Barb Jungr is the high priestess of cabaret. Like Nina Simone, to whose work she devoted a 2008 album, the superb English singer approaches her music with devotional intensity and delivers it with deep respect for its mystery and power. But whereas Simone's affect tended toward severity, Jungr is a mostly joyful oracle; even when singing the darkest songs, she often wears a beatific smile or at least a knowing one. In Hard Rain, Jungr's new show at 59E59 Theaters, which begins on Oct 28 and runs through November 9, she takes on what may be her bleakest material yet: wary, hard-nosed, political songs by Bob Dylan and Leonard Cohen, two of popular music's deepest, twistiest bards.
Neither man's work is easy to communicate. But Jungr, who turned 60 this year, is one of the world's leading interpreters of the more recent chapters of the Great American Songbook. She has a particular affinity for densely poetic work, which she infuses with an irrepressible streak of common sense grounded in her Northern English upbringing. Between songs, she is disarmingly garrulous, funny and candid; when she sings, in a warm, breathy voice acutely attentive to rhythm, she is serious but free of pretense. We reached her via Skype recently at a flat in London, where she was enjoying a glass of red wine.
So what is this latest show?
Well, it's the Hard Rain album but live, which hopefully is more exciting. And I think it's particularly interesting at this point in time, tragically. Since I started singing these songs live, every single time we do a gig, every single night, I can see the audience going, "Oh, shit! This is now. Oh, shit!" [Laughs] A lot of those songs are 30 and 40 years old, and they're present.
What modern themes do you think these songs tap into?
Every so often, you come to a line like, for example, in "Everybody Knows," when Cohen says, "Everybody knows that the plague is coming." Well, hello! Hello! Look what's happening. He just pinpoints the fear elements in humanity that recur. ["A Hard Rain's A-Gonna Fall"] is the most extraordinary writing, and I haven't even begun to touch that song yet. It took me at least seven years to scrape the surface of "Like a Rolling Stone"; I didn't even start to get near that till about three years ago, and even now when I sing it, I go, Oh, yeah, another onion layer. With "Hard Rain," I'm still holding the parcel. I get to, for example, "Guns and sharp swords in the hands of young children," and on a daily basis, that means something different to me. It might mean Freetown or a gang war in Brixton or something else, but daily, there's something that line means. To me, it's Shakespearean.
What do you mean by that?
I mean it's universal; it's at the core of humanity. They are both able to just strip it away, so you go, Okay, I'm going to take off my gloves, I'm going to do bare-knuckle fighting, and this is what it is like inside our souls: It's dark, and it's weary, and sometimes it's gorgeous, and sometimes it winks at you, and sometimes it'll spend a night with you, but basically it's dark in there. And I think that's fabulous.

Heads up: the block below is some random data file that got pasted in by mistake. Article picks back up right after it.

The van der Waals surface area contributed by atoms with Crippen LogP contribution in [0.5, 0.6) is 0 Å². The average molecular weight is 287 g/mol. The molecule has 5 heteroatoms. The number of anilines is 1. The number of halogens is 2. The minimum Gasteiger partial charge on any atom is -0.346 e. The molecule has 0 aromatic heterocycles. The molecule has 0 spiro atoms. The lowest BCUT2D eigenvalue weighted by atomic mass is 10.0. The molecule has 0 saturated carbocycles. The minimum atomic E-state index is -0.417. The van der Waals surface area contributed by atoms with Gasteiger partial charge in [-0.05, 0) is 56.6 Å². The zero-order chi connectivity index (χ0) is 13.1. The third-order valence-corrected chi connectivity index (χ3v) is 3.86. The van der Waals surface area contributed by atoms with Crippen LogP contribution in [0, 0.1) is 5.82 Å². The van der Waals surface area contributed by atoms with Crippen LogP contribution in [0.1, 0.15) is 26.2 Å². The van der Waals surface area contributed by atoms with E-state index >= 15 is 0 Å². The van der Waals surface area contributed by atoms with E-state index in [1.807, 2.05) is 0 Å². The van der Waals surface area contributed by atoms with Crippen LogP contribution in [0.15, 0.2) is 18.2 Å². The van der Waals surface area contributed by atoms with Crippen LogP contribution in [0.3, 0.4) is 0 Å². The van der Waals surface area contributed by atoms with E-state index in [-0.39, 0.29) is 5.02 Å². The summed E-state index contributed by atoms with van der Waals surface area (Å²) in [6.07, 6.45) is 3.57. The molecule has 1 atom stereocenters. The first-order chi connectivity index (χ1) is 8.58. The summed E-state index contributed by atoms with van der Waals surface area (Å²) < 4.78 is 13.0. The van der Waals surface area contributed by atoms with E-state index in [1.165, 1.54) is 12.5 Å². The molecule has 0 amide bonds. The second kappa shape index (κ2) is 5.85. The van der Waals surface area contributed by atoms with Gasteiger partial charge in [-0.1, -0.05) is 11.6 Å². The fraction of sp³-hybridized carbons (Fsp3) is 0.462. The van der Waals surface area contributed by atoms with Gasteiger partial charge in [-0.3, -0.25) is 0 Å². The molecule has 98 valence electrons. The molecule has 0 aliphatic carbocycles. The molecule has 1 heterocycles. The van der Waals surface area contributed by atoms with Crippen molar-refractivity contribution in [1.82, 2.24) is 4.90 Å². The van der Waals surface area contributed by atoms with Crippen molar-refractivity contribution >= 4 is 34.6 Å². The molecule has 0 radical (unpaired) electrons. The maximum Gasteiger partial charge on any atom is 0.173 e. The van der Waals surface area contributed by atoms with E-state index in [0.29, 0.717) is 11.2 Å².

Will you be doing the album straight through?
I won't be doing one of the Dylans, but I've added another Dylan, and I've added a Cohen: "The Future." Simon [Wallace] and I did a really nice arrangement of it.
Will Simon be playing piano for you here?
No, Tracy Stark. And Mike Lunoe will be playing percussion. The album is full of percussion, and Mike is so good, and he just jumped at it; he has ideas. And it takes the pressure off Tracy to hold all the rhythm in the left hand, which is a nightmare for my piano players, because everything is so tightly rhythmic. So it's very nice for her; it will free her.
What do Dylan and Cohen have in common, for you? And where do they differ?
They drink from the same water; they're rooted in that kind of Judeo-Christian biblical morality, which, whether you agree with it or don't agree with it, whatever way you cut the biscuit on that stuff, it's in you, and you're dealing with it. So you get that same kind of imagery in both of them all the time and that same kind of distanced view. I think it's the process that's different. Dylan writes very quickly and makes some corrections, but essentially that's it, whereas Cohen crafts and crafts and crafts. It makes the tumbling quality of Dylan, and the measured quality to Cohen's work. And there's a tenderness to Cohen that I don't find in the same way in Dylan, usually. But the beginning points and the end points are the same. Between them, they've gone on completely different journeys, but they've arrived at those same points.